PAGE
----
I am very well acquainted with Bourke,3 who was much taken with your Book. He got your Direction from me with a View of writing to you, and thanking you for your Present: For I made it pass in your Name. I wonder he has not done it: He is now in Ireland. I am not acquainted with Jennyns;4 but he spoke very highly of the Book to Oswald, who is his Brother in the Board of Trade. Millar show’d me a few days ago a Letter from Lord Fitzmaurice;5 where he tells him, that he had carryd over a few Copies to the Hague for Presents. Mr Yorke6 was much taken with it as well as several others who had read it.
I am told that you are preparing a new Edition,7 and propose to make some Additions and Alterations, in order to obviate Objections. I shall use the Freedom to propose one, which, if it appears to be of any Weight, you may have in your Eye. I wish you had more particularly and fully prov’d, that all kinds of Sympathy are necessarily Agreeable. This is the Hinge of your System, and yet you only mention the Matter cursorily in p. 20. Now it woud appear that there is a disagreeable Sympathy, as well as an agreeable: And indeed, as the Sympathetic Passion is a reflex Image of the principal, it must partake of its Qualities, and be painful where that is so. Indeed, when we converse with a man with whom we can entirely sympathize, that is, where there is a warm and intimate Friendship, the cordial openness of such a Commerce overpowers the Pain of a disagreeable Sympathy, and renders the whole Movement agreeable. But in ordinary Cases, this cannot have place. An ill–humord Fellow; a man tir’d and disgusted with every thing, always ennuié; sickly, complaining, embarass’d; such a one throws an evident Damp on Company, which I suppose wou’d be accounted for by Sympathy; and yet is disagreeable.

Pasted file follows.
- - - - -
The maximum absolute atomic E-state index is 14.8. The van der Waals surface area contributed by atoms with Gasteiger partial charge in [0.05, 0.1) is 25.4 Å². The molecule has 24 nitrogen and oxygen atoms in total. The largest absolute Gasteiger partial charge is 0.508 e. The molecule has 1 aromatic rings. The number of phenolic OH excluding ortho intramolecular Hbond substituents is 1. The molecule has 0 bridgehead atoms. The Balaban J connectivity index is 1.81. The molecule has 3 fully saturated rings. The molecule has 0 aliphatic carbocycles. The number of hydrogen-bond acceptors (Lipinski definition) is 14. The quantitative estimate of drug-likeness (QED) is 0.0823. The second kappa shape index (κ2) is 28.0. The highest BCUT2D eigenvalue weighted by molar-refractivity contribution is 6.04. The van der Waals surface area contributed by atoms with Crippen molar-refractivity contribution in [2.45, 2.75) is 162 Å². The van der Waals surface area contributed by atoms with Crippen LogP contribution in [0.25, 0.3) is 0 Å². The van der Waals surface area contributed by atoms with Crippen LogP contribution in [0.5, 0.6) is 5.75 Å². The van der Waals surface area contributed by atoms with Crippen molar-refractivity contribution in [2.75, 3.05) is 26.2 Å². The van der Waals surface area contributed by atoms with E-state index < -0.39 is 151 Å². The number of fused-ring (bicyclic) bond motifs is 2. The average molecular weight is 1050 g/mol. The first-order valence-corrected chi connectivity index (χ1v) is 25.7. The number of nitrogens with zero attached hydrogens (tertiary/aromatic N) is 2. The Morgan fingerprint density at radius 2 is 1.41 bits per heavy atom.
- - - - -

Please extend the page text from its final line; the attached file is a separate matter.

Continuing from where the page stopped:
It is always thought a difficult Problem to account for the Pleasure, receivd from the Tears and Grief and Sympathy of Tragedy; which woud not be the Case, if all Sympathy was agreeable. An Hospital woud be a more entertaining Place than a Ball. I am afraid that in p. 99 and 111 this Proposition has escapd you, or rather is interwove with your Reasonings in that place. You say expressly, it is painful to go along with Grief and we always enter into it with Reluctance. It will probably be requisite for you to modify or explain this Sentiment, and reconcile it to your System.
My Dear Mr Smith; You must not be so much engross’d with your own Book, as never to mention mine.8 The Whigs, I am told, are anew in a Rage against me; tho’ they know not how to vent themselves: For they are constrain’d to allow all my Facts. You have probably seen Hurd’s Abuse of me.9 He is of the Warburtonian School; and consequently very insolent and very scurrilous; but I shall never reply a word to him. If my past Writings do not sufficiently prove me to be no Jacobite, ten Volumes in folio never would.